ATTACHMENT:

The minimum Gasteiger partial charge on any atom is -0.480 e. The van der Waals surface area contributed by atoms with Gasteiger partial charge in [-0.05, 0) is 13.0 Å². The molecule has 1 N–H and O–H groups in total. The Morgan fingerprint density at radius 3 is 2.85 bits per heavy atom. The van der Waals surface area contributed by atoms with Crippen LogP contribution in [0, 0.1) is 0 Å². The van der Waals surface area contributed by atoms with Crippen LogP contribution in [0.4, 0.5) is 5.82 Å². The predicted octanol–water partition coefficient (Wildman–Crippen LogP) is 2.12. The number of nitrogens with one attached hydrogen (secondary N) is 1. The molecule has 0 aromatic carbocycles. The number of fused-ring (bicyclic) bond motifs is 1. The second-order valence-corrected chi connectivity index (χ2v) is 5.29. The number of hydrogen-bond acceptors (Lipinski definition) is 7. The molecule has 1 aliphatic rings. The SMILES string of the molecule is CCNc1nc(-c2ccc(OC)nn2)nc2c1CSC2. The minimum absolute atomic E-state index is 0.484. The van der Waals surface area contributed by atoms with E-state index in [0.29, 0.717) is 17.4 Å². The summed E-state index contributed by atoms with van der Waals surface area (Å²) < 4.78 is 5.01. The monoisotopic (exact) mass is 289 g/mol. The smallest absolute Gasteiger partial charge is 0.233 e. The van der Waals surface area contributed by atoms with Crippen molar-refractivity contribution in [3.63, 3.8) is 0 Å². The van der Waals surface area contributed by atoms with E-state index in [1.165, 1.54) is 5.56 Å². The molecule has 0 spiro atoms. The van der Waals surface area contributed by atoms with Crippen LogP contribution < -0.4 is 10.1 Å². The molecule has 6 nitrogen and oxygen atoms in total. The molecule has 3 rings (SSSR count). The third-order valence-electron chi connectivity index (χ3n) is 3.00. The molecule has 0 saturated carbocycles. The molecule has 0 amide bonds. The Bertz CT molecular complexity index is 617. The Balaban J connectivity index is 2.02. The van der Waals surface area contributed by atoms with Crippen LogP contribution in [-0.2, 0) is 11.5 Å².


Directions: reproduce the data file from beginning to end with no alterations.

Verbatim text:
The minimum Gasteiger partial charge on any atom is -0.480 e. The van der Waals surface area contributed by atoms with Gasteiger partial charge in [-0.05, 0) is 13.0 Å². The molecule has 1 N–H and O–H groups in total. The Morgan fingerprint density at radius 3 is 2.85 bits per heavy atom. The van der Waals surface area contributed by atoms with Crippen LogP contribution in [0, 0.1) is 0 Å². The van der Waals surface area contributed by atoms with Crippen LogP contribution in [0.4, 0.5) is 5.82 Å². The predicted octanol–water partition coefficient (Wildman–Crippen LogP) is 2.12. The number of nitrogens with one attached hydrogen (secondary N) is 1. The molecule has 0 aromatic carbocycles. The number of fused-ring (bicyclic) bond motifs is 1. The second-order valence-corrected chi connectivity index (χ2v) is 5.29. The number of hydrogen-bond acceptors (Lipinski definition) is 7. The molecule has 1 aliphatic rings. The SMILES string of the molecule is CCNc1nc(-c2ccc(OC)nn2)nc2c1CSC2. The minimum absolute atomic E-state index is 0.484. The van der Waals surface area contributed by atoms with E-state index in [0.29, 0.717) is 17.4 Å². The summed E-state index contributed by atoms with van der Waals surface area (Å²) < 4.78 is 5.01. The monoisotopic (exact) mass is 289 g/mol. The smallest absolute Gasteiger partial charge is 0.233 e. The van der Waals surface area contributed by atoms with Crippen molar-refractivity contribution in [3.63, 3.8) is 0 Å². The van der Waals surface area contributed by atoms with E-state index in [1.165, 1.54) is 5.56 Å². The molecule has 0 spiro atoms. The van der Waals surface area contributed by atoms with Crippen LogP contribution < -0.4 is 10.1 Å². The molecule has 6 nitrogen and oxygen atoms in total. The molecule has 3 rings (SSSR count). The third-order valence-electron chi connectivity index (χ3n) is 3.00. The molecule has 0 saturated carbocycles. The molecule has 0 amide bonds. The Bertz CT molecular complexity index is 617. The Balaban J connectivity index is 2.02. The van der Waals surface area contributed by atoms with Crippen LogP contribution in [-0.2, 0) is 11.5 Å².